I knit this sweater earlier this summer; it’s the Togue Pond Tank by Pam Allen that was part of the 2015 Kestrel Collection by Quince & Co. I purchased the whole pattern collection online for only $15 (It’s much more to buy individual patterns).
I love this kestrel yarn! As you can see in the first photo it has a “tape yarn” like quality- it’s flat and wide. It also has a nice sheen to it which linen doesn’t always have. The only downside to knitting with this yarn is that its a little more expensive but I ended up using one less skein than anticipated. I wasn’t able to exchange the extra skein so I’ll have to figure out a use for it.
The first part of this sweater was fast to knit. I modified my sweater to have a tubular cast on which takes a little more effort but it’s so worth it! The hem has short rows to make the back longer. It’s knit in the round and I knit the second size. The only challenge was that I was concerned about fit and it was difficult to gauge the size in the round but it ended up fitting well. I also added the ribbing to both armholes only to discover that they were too small :(. I was bummed but set it aside for a week and then re-worked the armholes with 6 extra rib stitches. Much better! I loved this sweater project and hope to knit another one someday soon maybe for myself next time.
Love this color!
Completed sweater: Modern details but very classic
I saw this sweater in a FAM (Fatto a Mano) book 232 at a local yarn store and loved the way it looked on the model. It looked effortless and had a longer back and slit at either side. The book also had some other cute designs and was only $14.95 for several patterns. I bought 8 skeins of “Amira” yarn by LANG but only ended up using 6 and was able to exchange the extra. This yarn was 93% cotton and 7% nylon and so nice and soft to knit with.
This ended up being a speedy project and I finished it in under a week. At the very end I was slightly delayed because I wasn’t sure how to do the tubular bind off (also has several other names) but finally found good instructions here. The Tubular bind off gives the edges a smooth and professional look.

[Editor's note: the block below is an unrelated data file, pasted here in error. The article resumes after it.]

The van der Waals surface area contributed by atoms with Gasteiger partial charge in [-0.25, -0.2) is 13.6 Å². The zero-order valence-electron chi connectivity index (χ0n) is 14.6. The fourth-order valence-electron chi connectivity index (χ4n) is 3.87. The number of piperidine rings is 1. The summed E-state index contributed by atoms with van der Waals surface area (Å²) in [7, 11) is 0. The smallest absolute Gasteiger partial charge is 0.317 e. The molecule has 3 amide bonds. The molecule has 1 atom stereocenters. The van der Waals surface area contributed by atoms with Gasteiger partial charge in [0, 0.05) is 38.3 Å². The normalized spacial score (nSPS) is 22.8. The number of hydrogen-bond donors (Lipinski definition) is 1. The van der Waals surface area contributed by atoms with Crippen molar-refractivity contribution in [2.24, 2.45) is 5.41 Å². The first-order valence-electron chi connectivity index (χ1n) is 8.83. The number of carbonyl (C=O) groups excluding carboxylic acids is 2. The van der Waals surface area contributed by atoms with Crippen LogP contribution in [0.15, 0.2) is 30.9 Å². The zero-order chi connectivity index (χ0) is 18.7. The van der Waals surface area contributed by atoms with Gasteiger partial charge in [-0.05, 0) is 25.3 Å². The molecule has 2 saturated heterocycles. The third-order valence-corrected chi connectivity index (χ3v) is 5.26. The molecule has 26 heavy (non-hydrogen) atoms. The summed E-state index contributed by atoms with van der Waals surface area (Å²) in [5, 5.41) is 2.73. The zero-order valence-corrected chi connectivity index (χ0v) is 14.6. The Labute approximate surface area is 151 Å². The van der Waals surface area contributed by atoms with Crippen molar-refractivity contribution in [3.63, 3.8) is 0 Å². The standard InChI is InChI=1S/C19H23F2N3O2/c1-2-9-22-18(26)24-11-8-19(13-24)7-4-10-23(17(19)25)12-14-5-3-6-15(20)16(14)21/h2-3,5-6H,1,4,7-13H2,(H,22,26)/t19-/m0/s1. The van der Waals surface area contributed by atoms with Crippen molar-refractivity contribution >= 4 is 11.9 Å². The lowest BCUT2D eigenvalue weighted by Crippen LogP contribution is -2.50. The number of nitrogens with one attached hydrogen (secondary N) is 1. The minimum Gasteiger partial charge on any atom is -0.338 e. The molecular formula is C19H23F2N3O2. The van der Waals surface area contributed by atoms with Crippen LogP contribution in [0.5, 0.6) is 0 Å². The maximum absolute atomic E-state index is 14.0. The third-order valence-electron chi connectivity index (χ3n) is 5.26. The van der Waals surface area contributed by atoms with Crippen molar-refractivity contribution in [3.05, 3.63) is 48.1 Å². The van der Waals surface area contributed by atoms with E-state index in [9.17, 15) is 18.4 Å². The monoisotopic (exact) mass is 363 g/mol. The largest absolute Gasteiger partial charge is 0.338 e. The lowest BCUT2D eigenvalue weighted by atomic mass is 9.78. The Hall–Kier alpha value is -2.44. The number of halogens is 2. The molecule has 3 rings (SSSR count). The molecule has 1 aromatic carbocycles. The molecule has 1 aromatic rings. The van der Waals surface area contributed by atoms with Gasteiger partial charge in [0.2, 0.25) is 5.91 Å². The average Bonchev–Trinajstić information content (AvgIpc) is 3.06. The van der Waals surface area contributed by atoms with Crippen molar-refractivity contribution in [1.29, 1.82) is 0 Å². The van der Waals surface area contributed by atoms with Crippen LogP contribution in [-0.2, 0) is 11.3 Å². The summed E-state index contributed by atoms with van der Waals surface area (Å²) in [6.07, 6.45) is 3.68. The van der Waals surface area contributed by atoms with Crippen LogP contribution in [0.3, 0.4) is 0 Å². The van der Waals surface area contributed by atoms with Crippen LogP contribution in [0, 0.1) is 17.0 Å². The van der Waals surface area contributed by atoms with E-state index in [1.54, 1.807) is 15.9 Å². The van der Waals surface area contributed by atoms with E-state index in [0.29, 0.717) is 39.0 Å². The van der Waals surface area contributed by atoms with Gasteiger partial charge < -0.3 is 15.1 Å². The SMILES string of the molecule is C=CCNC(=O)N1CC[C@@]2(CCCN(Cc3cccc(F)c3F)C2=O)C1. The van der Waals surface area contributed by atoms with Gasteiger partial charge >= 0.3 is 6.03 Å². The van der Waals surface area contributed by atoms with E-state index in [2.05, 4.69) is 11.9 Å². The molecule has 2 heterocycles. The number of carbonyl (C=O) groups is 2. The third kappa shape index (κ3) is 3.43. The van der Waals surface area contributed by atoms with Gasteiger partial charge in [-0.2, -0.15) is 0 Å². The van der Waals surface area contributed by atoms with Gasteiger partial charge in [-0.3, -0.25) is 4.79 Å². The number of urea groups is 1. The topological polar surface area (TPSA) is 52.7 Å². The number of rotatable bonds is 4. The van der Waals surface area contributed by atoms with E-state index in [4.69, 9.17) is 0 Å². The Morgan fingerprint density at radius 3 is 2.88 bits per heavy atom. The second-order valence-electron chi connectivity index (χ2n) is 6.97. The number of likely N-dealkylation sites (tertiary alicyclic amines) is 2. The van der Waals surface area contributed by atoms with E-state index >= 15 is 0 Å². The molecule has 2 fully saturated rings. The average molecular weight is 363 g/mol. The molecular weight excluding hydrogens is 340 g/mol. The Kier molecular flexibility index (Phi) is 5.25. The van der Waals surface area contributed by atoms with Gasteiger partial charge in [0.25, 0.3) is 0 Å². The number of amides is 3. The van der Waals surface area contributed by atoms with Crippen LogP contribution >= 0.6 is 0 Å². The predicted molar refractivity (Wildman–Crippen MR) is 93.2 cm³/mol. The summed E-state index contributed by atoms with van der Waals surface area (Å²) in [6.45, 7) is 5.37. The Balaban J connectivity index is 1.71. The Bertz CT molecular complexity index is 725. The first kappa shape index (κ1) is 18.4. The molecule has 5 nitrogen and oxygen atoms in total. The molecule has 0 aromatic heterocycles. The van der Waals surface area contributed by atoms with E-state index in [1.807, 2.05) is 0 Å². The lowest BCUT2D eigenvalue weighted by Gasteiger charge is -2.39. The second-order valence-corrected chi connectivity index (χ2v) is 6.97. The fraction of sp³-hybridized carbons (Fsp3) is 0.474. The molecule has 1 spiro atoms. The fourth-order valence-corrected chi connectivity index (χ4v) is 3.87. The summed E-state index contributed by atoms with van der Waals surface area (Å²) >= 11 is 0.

Love this yarn!
I came across these hand-knit baby bloomers on Instagram recently and had to knit them because they are too sweet! They are from a wonderful, easy-to-follow pattern purchased at studio Misha & Puff. I knit two sizes so far and they required about the same amount of yarn as an adult hat. The pattern calls for Madelinetosh Vintage (super wash) yarn or something similar. I’m looking forward to knitting their “popcorn bonnet” next.
Size 6-12 months in Madelinetosh Vintage “Modern Fair Isle” color way -a favorite!
I picked this pattern and yarn up last fall at the “Vogue Knit Live” event in Chicago. A vendor from St. Paul, Minnesota had a sample of this chic hat and I wanted to knit it. I finally got around to making it this summer. I do not bother with knitting a test swatch because I know that my gauge is bound to be off from what a pattern says. For this reason I generally size down in knitting needles. As I knit this I could tell it was going to be huge but didn’t worry because with wool there is always felting. After finishing the hat I took a before felting picture and then an after. It’s still very cute but has a slightly different look and drape. I imagine that one would have to knit very tight in order to achieve the gauge of the pattern. Most of the hat was 184 stitches in the round which is a lot! I like to knit looser with smaller needles.